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1 John 2:12-14

12 I am writing to you, dear children,
    because your sins have been forgiven on account of his name.
13 I am writing to you, fathers,
    because you know him who is from the beginning.
I am writing to you, young men,
    because you have overcome the evil one.

14 I write to you, dear children,
    because you know the Father.
I write to you, fathers,
    because you know him who is from the beginning.
I write to you, young men,
    because you are strong,
    and the word of God lives in you,
    and you have overcome the evil one.
(1 John 2:12-14 NIV)

John shares his pastoral heart toward the Christ followers in the Asia Minor churches in today’s reading.

John uses stages of physical life to depict stages of spiritual life.  Physical life and spiritual life may or may not be at the same stage.  John speaks to three distinct groups:

  • children
  • young men
  • fathers

As a child, what were your greatest concerns or fears?  The list is long, but two of the most common childhood fears are disconnection and vulnerability.  Children have an innate need to feel connected, accepted, and protected.  That’s how God designed and made us, in every aspect of our being – physically, socially, spiritually, economically, relationally.

John addresses both of these childhood fears as he addresses spiritual “children”.  In verse 12, John uses the word for “little children” (i.e., newborns) and reminds us that our sins are forgiven and we have peace with God and acceptance in His presence through Christ.  God will not abandon or disconnect from us – there is no need to have detachment issues with the Lord.  Babies need to be held and loved and sense physical connectedness long before they develop relational connectedness.

Remember the Lord’s promise to Joshua:

No one will be able to stand against you all the days of your life. As I was with Moses, so I will be with you; I will never leave you nor forsake you.
(Joshua 1:5 NIV, underline esmphasis mine)

The writer of Hebrews reminds us that God’s promise to Joshua applies to us as well:

Keep your lives free from the love of money and be content with what you have, because God has said,

“Never will I leave you;
    never will I forsake you.”
(Hebrews 13:5 NIV, quoted from Deuteronomy 31:6, 8, and Joshua 1:5)

In verse 13, John uses the word “children” (i.e., pre-adolescents) to show relational connectedness to the Lord.  We can know the Father and trust in Him for our protection and care.  God will not allow us to be spiritual orphans – He knows we are vulnerable and intervenes to protect us and provide for us.  We can look to Him and trust His heart and His promises.

John uses the age grouping of “young men” to identify the next group of Christ followers.  They are no longer babies, but have built on the relational attachment they have to the Lord and have been trained to stand in God’s ways and choose to live their lives accordingly.  John commends us for overcoming the evil one through our life choices.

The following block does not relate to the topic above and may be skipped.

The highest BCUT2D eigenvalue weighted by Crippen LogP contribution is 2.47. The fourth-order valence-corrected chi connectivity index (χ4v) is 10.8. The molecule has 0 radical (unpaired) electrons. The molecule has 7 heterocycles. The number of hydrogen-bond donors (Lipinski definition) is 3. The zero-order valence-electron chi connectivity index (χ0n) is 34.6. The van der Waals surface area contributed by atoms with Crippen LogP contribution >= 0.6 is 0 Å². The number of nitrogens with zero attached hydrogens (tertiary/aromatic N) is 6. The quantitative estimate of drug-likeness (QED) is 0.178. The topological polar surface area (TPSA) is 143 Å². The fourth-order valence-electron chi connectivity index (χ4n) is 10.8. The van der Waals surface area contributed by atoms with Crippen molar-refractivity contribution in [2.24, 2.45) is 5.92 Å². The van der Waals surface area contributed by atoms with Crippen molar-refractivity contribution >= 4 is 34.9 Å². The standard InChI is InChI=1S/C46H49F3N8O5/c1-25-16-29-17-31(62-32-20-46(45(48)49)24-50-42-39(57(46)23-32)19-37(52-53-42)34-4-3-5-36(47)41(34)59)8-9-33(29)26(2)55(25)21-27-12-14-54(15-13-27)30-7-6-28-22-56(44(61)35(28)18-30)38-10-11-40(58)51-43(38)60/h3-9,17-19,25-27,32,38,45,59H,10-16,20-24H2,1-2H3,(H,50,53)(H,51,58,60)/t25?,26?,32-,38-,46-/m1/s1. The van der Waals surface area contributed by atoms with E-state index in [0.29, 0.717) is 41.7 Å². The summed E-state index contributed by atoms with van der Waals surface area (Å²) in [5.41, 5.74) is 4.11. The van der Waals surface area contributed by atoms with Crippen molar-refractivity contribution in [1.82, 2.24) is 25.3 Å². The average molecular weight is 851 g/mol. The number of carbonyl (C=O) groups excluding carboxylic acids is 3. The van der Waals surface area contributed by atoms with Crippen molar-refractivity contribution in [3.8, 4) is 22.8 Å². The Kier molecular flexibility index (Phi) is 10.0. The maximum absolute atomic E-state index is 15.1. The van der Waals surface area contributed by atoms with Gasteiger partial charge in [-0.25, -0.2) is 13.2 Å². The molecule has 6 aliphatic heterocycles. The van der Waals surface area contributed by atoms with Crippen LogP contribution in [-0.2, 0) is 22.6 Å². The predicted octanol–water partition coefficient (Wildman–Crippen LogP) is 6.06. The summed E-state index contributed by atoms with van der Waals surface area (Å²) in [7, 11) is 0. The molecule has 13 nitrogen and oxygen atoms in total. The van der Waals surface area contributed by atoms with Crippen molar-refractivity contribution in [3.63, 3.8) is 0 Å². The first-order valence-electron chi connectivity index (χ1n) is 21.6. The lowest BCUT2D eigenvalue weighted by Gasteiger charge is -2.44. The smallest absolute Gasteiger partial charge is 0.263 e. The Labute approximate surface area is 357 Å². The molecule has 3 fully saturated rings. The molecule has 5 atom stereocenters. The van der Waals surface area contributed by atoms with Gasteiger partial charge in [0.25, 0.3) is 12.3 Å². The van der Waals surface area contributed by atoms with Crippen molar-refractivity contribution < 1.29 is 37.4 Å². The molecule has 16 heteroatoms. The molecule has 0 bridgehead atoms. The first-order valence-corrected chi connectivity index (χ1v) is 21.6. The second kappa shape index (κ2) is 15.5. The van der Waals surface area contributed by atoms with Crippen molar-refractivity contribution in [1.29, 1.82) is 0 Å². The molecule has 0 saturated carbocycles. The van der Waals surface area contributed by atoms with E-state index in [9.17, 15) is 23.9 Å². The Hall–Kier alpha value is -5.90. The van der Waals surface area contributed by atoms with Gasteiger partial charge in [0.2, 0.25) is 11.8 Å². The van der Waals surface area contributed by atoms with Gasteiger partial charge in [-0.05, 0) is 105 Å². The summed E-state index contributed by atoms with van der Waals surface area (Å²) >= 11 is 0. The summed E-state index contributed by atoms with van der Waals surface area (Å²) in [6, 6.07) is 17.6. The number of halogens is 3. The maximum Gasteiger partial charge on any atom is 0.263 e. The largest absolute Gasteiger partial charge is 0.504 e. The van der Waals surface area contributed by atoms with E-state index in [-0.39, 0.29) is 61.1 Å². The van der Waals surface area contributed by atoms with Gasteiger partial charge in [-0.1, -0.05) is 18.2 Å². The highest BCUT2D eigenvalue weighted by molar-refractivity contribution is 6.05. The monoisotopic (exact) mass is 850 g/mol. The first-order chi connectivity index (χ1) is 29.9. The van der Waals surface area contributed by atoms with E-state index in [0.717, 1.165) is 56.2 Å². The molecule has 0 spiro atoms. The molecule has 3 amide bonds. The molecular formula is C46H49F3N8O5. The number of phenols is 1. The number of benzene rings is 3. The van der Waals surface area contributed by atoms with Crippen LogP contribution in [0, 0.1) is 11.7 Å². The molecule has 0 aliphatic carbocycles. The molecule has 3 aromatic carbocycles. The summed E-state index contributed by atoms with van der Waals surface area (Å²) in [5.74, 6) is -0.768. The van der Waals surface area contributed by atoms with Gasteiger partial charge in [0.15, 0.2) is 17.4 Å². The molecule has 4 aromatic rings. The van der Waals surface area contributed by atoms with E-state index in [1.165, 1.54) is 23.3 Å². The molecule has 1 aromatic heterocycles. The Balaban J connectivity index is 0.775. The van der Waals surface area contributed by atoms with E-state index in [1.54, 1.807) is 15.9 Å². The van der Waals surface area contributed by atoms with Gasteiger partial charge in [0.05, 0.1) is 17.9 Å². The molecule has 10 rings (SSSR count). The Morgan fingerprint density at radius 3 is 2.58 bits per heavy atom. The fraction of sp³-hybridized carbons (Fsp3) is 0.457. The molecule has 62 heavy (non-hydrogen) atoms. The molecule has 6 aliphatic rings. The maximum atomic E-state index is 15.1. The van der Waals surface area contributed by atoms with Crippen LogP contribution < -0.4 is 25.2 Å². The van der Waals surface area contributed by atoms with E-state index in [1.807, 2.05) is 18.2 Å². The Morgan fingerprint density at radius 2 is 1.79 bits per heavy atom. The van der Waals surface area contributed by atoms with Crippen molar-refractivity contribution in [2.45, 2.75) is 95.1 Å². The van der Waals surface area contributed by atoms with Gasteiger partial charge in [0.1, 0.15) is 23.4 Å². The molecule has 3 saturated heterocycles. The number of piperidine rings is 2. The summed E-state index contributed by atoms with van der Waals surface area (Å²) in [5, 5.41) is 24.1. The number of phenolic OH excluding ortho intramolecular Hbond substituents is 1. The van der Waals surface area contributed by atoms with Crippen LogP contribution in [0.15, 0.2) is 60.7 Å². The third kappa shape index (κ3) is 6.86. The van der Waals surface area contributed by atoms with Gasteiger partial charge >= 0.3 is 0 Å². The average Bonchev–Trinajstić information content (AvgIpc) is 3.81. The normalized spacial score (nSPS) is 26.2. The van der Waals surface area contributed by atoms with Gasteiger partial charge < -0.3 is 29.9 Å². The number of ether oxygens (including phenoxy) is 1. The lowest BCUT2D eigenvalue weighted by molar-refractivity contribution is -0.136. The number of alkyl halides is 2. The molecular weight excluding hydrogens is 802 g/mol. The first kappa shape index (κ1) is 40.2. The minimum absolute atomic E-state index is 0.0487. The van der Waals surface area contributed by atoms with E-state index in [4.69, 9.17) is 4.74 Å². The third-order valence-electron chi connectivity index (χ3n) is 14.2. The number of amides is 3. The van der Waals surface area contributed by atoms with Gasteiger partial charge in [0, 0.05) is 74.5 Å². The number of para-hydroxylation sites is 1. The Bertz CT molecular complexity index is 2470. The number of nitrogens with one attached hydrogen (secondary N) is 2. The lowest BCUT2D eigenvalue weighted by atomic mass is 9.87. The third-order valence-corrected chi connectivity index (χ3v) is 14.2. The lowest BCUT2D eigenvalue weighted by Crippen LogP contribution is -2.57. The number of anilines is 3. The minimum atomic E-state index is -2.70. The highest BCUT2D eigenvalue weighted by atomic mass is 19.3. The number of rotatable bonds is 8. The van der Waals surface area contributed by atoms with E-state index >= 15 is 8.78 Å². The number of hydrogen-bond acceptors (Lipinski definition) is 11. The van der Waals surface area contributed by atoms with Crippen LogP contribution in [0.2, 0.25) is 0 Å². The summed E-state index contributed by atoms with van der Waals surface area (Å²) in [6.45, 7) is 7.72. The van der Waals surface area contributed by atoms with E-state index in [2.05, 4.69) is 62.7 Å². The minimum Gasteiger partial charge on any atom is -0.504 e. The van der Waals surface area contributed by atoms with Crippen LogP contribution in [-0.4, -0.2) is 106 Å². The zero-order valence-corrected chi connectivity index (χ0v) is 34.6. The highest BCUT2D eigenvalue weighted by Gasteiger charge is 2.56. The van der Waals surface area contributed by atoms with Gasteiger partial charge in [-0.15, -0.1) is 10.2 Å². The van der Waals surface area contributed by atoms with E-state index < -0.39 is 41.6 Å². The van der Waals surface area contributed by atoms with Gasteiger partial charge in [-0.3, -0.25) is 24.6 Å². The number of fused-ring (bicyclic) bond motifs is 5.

And how do we go from spiritual babies to spiritual “young men” and young ladies?  Through training and study.  John says in verse 14 that “the Word of God lives in you…”  Because God’s Word lives in us, we become strong in our faith.  As we gain strength in our faith, our victory over sin and the temptations of the evil one increases proportionately.

John addresses spiritual maturity as he addresses spiritual “fathers”.  It’s important to see that John does not use other terms like “mature men” or “old men”.  Instead, John uses the root word for “patriarch”, indicating both spiritual maturity and spiritual reproduction.  The idea here is that we have progressed from spiritual children, received training to become strong adults, and now have taken root and are “abiding” in the Lord and have been used to produce spiritual “fruit” as evidence of our maturity in Christ.

Notice that John repeats the same thing to the spiritual fathers:  “… you know Him who is from the beginning.”  We have the relationship with the Lord, we have the training, now we understand and trust in the very heart and character of the Lord to carry us through every trial and situation.  Nothing can sway us from our steadfast trust in Him.

As we allow the Lord to look at our lives and hearts, where are each of us in John’s scale of spiritual maturity?

  • Children?
  • Young men?
  • Fathers?

Whatever stage we may find ourselves, may our desire be to grow and become mature in Christ, allowing God to reproduce spiritual fruit in the lives of others as Christ commanded.

Like John, I can testify that God’s promises are true, His Word is sure, and His heart is kind.  Take heart and abandon yourself to Him.  He will not leave you or forsake you.

Blessings,
~kevin

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